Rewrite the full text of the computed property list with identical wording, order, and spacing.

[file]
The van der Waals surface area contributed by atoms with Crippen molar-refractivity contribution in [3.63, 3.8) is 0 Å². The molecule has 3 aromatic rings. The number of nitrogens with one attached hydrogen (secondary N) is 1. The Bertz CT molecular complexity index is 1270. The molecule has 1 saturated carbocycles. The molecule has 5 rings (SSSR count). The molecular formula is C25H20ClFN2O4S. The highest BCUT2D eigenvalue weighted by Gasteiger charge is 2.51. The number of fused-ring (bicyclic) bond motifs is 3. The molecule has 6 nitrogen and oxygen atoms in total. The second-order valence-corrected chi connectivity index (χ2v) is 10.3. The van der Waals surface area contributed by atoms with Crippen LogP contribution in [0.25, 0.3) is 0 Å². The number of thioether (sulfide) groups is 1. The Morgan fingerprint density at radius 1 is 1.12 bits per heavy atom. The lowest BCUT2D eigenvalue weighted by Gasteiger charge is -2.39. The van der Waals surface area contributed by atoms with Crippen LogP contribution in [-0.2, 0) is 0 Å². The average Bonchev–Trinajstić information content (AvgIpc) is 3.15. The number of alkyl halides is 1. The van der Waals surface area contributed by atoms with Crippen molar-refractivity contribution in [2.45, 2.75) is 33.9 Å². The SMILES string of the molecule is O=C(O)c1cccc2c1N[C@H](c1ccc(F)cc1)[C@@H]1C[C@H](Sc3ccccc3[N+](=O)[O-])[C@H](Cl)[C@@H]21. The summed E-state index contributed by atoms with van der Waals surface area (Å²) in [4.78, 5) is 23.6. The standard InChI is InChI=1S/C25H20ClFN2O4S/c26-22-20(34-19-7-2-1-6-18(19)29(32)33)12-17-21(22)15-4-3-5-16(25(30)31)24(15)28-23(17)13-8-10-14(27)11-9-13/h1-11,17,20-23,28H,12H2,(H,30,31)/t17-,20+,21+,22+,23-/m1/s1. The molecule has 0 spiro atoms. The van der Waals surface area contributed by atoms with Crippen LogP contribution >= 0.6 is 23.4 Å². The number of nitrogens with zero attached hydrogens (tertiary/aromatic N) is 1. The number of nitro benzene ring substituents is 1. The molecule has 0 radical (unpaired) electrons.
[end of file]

The van der Waals surface area contributed by atoms with Crippen molar-refractivity contribution in [3.63, 3.8) is 0 Å². The molecule has 3 aromatic rings. The number of nitrogens with one attached hydrogen (secondary N) is 1. The Bertz CT molecular complexity index is 1270. The molecule has 1 saturated carbocycles. The molecule has 5 rings (SSSR count). The molecular formula is C25H20ClFN2O4S. The highest BCUT2D eigenvalue weighted by Gasteiger charge is 2.51. The number of fused-ring (bicyclic) bond motifs is 3. The molecule has 6 nitrogen and oxygen atoms in total. The second-order valence-corrected chi connectivity index (χ2v) is 10.3. The van der Waals surface area contributed by atoms with Crippen LogP contribution in [0.25, 0.3) is 0 Å². The number of thioether (sulfide) groups is 1. The Morgan fingerprint density at radius 1 is 1.12 bits per heavy atom. The lowest BCUT2D eigenvalue weighted by Gasteiger charge is -2.39. The van der Waals surface area contributed by atoms with Crippen LogP contribution in [-0.2, 0) is 0 Å². The average Bonchev–Trinajstić information content (AvgIpc) is 3.15. The number of alkyl halides is 1. The van der Waals surface area contributed by atoms with Crippen molar-refractivity contribution in [2.45, 2.75) is 33.9 Å². The SMILES string of the molecule is O=C(O)c1cccc2c1N[C@H](c1ccc(F)cc1)[C@@H]1C[C@H](Sc3ccccc3[N+](=O)[O-])[C@H](Cl)[C@@H]21. The summed E-state index contributed by atoms with van der Waals surface area (Å²) in [4.78, 5) is 23.6. The standard InChI is InChI=1S/C25H20ClFN2O4S/c26-22-20(34-19-7-2-1-6-18(19)29(32)33)12-17-21(22)15-4-3-5-16(25(30)31)24(15)28-23(17)13-8-10-14(27)11-9-13/h1-11,17,20-23,28H,12H2,(H,30,31)/t17-,20+,21+,22+,23-/m1/s1. The molecule has 0 spiro atoms. The van der Waals surface area contributed by atoms with Crippen LogP contribution >= 0.6 is 23.4 Å². The number of nitrogens with zero attached hydrogens (tertiary/aromatic N) is 1. The number of nitro benzene ring substituents is 1. The molecule has 0 radical (unpaired) electrons.